Other Things to Do in the Area:
There are a number of tours in and near Manuel Antonio, everything from butterfly and spice gardens to horseback riding and ATV tours, and your hotel or rental property will help you arrange them. Chances are, though, you’re going to want to spend some time on the beach.
An absolutely lovely beach is Biesanz, just past the Issimo Suites on the road leading to the Hotel Parador. There is parking on the shoulder of the road, and a self-appointed ‘guard’ who will keep an eye on your car for a small fee (about 4 USD). An easy 5-10 minute walk leads down to the beach, which is small but uncrowded, and offers some shade. On the path we encountered a small troop of endangered squirrel monkeys munching fruit in the trees. You can rent kayaks and snorkeling equipment there pretty cheaply, and while the snorkeling is not stellar, it’s worthwhile. At low tide there are great tide pools at the end of the beach.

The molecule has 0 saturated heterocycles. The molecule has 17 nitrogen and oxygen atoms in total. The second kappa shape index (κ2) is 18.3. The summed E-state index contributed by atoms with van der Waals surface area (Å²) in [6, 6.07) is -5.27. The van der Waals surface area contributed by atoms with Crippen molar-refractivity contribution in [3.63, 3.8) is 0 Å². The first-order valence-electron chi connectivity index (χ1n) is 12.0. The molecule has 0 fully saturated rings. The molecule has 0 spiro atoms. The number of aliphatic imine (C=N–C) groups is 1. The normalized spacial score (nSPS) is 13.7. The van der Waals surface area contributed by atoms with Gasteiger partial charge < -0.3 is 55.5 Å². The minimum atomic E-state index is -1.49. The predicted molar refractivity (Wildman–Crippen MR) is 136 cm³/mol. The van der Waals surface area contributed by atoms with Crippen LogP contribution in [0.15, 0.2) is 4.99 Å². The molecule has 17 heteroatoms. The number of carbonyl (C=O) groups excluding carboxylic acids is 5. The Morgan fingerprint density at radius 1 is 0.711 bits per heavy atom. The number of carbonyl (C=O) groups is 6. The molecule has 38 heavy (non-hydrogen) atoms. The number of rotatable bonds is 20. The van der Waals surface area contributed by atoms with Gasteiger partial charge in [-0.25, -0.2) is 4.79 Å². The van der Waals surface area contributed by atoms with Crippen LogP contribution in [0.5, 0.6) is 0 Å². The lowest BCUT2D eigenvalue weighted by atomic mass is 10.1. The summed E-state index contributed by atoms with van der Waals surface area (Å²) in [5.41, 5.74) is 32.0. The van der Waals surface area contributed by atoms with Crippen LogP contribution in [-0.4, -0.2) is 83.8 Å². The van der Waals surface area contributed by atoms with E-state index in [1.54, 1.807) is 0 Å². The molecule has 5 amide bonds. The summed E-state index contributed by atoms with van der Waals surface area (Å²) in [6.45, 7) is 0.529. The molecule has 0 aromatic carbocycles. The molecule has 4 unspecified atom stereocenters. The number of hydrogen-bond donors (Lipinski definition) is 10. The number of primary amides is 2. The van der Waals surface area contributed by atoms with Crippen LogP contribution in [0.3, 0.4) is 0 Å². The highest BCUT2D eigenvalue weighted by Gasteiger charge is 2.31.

Rainmaker is a private reserve about twenty minutes’ drive outside of Quepos, the local town, which offers three separate tours – a canopy walk, an evening reptile and amphibian hike, and an early morning birding tour. You can do a self-guided walk for only 15 USD/person, or have a guide for 35 USD/person. Our guide Josue was very friendly and informative, but there was a practical limitation to how much we could interact with him; there was another group – parents with a teenaged daughter – on the tour, and since they weren’t slowed by young kids, they were frequently ahead of us. This meant that on the narrow trails they got a lot of information we missed out on. Either way you do it though, guided or unguided, the canopy walk is simply beautiful. The trail follows a trout-filled mountain stream (unexpected in tropical Costa Rica, but there it is), passing waterfalls and leading to a deep swimming hole. A short steep stretch (you’ll need to carry any toddlers or have a baby backpack) brings you to the long canopy walks. Animal life abounds, and you never know what you might see. I actually much preferred Rainmaker to Manuel Antonio.